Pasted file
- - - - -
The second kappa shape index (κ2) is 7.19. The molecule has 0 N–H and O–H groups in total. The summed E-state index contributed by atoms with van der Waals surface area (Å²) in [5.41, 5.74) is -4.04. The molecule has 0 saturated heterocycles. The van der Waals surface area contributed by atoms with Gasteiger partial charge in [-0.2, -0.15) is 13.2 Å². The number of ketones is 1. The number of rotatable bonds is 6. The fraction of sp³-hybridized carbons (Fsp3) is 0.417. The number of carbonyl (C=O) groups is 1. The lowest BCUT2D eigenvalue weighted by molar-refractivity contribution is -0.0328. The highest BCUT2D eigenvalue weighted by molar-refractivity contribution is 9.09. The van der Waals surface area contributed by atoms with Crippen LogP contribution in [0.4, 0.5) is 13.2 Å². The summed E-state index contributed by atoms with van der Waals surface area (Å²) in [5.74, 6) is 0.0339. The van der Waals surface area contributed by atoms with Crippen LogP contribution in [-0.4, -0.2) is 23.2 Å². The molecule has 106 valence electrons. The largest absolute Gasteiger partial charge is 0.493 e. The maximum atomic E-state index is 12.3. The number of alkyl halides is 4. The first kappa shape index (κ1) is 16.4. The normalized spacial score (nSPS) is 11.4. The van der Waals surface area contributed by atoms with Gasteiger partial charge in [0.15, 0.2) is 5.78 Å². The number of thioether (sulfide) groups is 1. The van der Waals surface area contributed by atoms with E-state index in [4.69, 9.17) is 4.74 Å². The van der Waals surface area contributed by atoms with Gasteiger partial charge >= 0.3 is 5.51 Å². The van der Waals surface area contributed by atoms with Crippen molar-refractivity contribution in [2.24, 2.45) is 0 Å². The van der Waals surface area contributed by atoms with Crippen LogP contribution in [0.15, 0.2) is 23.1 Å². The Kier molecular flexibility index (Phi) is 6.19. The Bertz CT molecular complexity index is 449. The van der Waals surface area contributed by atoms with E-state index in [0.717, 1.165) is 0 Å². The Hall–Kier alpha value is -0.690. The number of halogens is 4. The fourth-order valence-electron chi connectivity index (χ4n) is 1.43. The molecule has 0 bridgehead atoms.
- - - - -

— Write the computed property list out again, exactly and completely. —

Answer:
The second kappa shape index (κ2) is 7.19. The molecule has 0 N–H and O–H groups in total. The summed E-state index contributed by atoms with van der Waals surface area (Å²) in [5.41, 5.74) is -4.04. The molecule has 0 saturated heterocycles. The van der Waals surface area contributed by atoms with Gasteiger partial charge in [-0.2, -0.15) is 13.2 Å². The number of ketones is 1. The number of rotatable bonds is 6. The fraction of sp³-hybridized carbons (Fsp3) is 0.417. The number of carbonyl (C=O) groups is 1. The lowest BCUT2D eigenvalue weighted by molar-refractivity contribution is -0.0328. The highest BCUT2D eigenvalue weighted by molar-refractivity contribution is 9.09. The van der Waals surface area contributed by atoms with Crippen LogP contribution in [0.4, 0.5) is 13.2 Å². The summed E-state index contributed by atoms with van der Waals surface area (Å²) in [5.74, 6) is 0.0339. The van der Waals surface area contributed by atoms with Crippen LogP contribution in [-0.4, -0.2) is 23.2 Å². The molecule has 106 valence electrons. The largest absolute Gasteiger partial charge is 0.493 e. The maximum atomic E-state index is 12.3. The number of alkyl halides is 4. The first kappa shape index (κ1) is 16.4. The normalized spacial score (nSPS) is 11.4. The van der Waals surface area contributed by atoms with Gasteiger partial charge in [0.15, 0.2) is 5.78 Å². The number of thioether (sulfide) groups is 1. The van der Waals surface area contributed by atoms with E-state index in [4.69, 9.17) is 4.74 Å². The van der Waals surface area contributed by atoms with Gasteiger partial charge >= 0.3 is 5.51 Å². The van der Waals surface area contributed by atoms with Crippen molar-refractivity contribution in [2.24, 2.45) is 0 Å². The van der Waals surface area contributed by atoms with Crippen LogP contribution in [0.15, 0.2) is 23.1 Å². The Kier molecular flexibility index (Phi) is 6.19. The Bertz CT molecular complexity index is 449. The van der Waals surface area contributed by atoms with E-state index in [0.717, 1.165) is 0 Å². The Hall–Kier alpha value is -0.690. The number of halogens is 4. The fourth-order valence-electron chi connectivity index (χ4n) is 1.43. The molecule has 0 bridgehead atoms.